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Do Brain Activity and Executive Function Predict Weight Loss in a 12-Month Intervention?

Cohen, Jamie (2018) Do Brain Activity and Executive Function Predict Weight Loss in a 12-Month Intervention? Master's Thesis, University of Pittsburgh. (Unpublished)

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With almost 38% of the adult population as obese, weight loss is a public health imperative. We cannot yet predict who will succeed in losing weight through dietary interventions, though reward sensitivity and executive functioning (EF) may influence weight loss. The present study examined whether neural reward network responsivity to visual food cues or EF prior to a dietary intervention predicted weight loss in an overweight and obese sample. It also examined the relationship between brain activity during the visual presentation of food items and measures of EF, and tested whether EF statistically mediated the relationship between neural reward network activation and weight loss.

108 middle-aged, overweight and obese (mean BMI=30.93 + 3.59 kg/m2) adults completed functional neuroimaging and an EF assessment prior to a 12-month weight-loss intervention. Functional neuroimaging included a visual food cuing (VFC) task to examine neural responses to food stimuli that included high-caloric foods, low-caloric foods, and neutral images. The EF assessment included the Iowa Gambling Task (IGT) and Stroop task as metrics of strategic planning and inhibitory control, respectively. All analyses controlled for sex; analyses involving EF additionally controlled for years of education.

Following the intervention, participants lost approximately 9% of initial body weight (9.06% + 6.86%); baseline weight was not associated with percentage of weight lost. During the visual food cue task, greater activation in the bilateral anterior cingulate cortex and less activation in the right caudate, dorsolateral prefrontal cortex, and orbitofrontal cortex was predictive of more weight loss. Greater activation in the left nucleus accumbens and right caudate was also associated with better performance on the IGT. EF performance was not associated with weight loss.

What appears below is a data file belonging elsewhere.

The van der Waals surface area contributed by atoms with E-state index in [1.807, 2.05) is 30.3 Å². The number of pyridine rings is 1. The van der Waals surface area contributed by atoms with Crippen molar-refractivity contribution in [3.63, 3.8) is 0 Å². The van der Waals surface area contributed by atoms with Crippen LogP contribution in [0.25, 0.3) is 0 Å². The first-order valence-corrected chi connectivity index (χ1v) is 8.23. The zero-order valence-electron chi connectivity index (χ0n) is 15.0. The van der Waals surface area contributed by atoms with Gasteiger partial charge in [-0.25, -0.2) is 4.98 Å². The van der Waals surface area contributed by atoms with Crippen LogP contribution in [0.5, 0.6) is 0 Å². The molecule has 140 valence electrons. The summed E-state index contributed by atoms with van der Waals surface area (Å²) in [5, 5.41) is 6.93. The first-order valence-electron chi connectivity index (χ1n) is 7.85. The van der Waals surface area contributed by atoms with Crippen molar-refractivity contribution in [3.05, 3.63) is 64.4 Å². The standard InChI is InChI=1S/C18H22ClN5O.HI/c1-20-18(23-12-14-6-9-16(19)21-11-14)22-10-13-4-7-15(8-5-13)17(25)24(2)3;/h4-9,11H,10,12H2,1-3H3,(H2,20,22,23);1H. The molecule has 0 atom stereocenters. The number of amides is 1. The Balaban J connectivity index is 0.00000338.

Reduced neural sensitivity to visual food stimuli in reward regions and increased reactivity in areas associated with EF were predictive of greater success in a dietary weight-loss intervention in overweight and obese adults. Individuals who are less sensitive to rewarding food images and who do not need to inhibit impulsivity may be those who lose more weight. These individuals may be more effective at evaluating the consequences of their dietary choices to aid their successful weight loss.


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Item Type: University of Pittsburgh ETD
Status: Unpublished
CreatorsEmailPitt UsernameORCID
Cohen, Jamiejac349@pitt.edujac349
ETD Committee:
TitleMemberEmail AddressPitt UsernameORCID
Committee ChairErickson, Kirkkiericks@pitt.edukiericks
Committee MemberManuck, Stephenmanuch@pitt.edumanuck
Committee MemberGianaros, Petergianaros@pitt.edugianaros
Date: 30 January 2018
Date Type: Publication
Defense Date: 24 July 2017
Approval Date: 30 January 2018
Submission Date: 17 November 2017
Access Restriction: No restriction; Release the ETD for access worldwide immediately.
Number of Pages: 62
Institution: University of Pittsburgh
Schools and Programs: Dietrich School of Arts and Sciences > Psychology
Degree: MS - Master of Science
Thesis Type: Master's Thesis
Refereed: Yes
Uncontrolled Keywords: brain-as-predictor, weight loss, reward sensitivity, executive function
Date Deposited: 30 Jan 2018 14:57
Last Modified: 30 Jan 2018 14:57

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